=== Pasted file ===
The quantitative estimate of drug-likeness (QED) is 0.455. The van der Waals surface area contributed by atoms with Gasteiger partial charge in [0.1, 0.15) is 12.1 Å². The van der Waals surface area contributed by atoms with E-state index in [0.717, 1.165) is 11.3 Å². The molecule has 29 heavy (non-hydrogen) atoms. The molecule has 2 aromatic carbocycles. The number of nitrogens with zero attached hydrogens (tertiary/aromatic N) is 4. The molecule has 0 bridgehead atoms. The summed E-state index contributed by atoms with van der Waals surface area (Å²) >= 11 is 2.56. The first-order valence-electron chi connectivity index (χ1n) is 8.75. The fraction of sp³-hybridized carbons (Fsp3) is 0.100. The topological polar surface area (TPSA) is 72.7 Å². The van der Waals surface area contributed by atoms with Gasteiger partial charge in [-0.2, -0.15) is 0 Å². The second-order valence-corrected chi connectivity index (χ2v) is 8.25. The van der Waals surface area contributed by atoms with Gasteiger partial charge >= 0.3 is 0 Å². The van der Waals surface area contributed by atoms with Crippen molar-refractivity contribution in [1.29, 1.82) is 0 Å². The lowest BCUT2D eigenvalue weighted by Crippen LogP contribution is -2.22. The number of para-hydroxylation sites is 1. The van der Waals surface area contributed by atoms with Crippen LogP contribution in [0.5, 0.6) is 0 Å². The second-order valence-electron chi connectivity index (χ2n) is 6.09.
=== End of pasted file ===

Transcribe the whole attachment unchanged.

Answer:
The quantitative estimate of drug-likeness (QED) is 0.455. The van der Waals surface area contributed by atoms with Gasteiger partial charge in [0.1, 0.15) is 12.1 Å². The van der Waals surface area contributed by atoms with E-state index in [0.717, 1.165) is 11.3 Å². The molecule has 29 heavy (non-hydrogen) atoms. The molecule has 2 aromatic carbocycles. The number of nitrogens with zero attached hydrogens (tertiary/aromatic N) is 4. The molecule has 0 bridgehead atoms. The summed E-state index contributed by atoms with van der Waals surface area (Å²) >= 11 is 2.56. The first-order valence-electron chi connectivity index (χ1n) is 8.75. The fraction of sp³-hybridized carbons (Fsp3) is 0.100. The topological polar surface area (TPSA) is 72.7 Å². The van der Waals surface area contributed by atoms with Gasteiger partial charge in [-0.2, -0.15) is 0 Å². The second-order valence-corrected chi connectivity index (χ2v) is 8.25. The van der Waals surface area contributed by atoms with Gasteiger partial charge >= 0.3 is 0 Å². The van der Waals surface area contributed by atoms with Crippen molar-refractivity contribution in [1.29, 1.82) is 0 Å². The lowest BCUT2D eigenvalue weighted by Crippen LogP contribution is -2.22. The number of para-hydroxylation sites is 1. The van der Waals surface area contributed by atoms with Crippen LogP contribution in [0.5, 0.6) is 0 Å². The second-order valence-electron chi connectivity index (χ2n) is 6.09.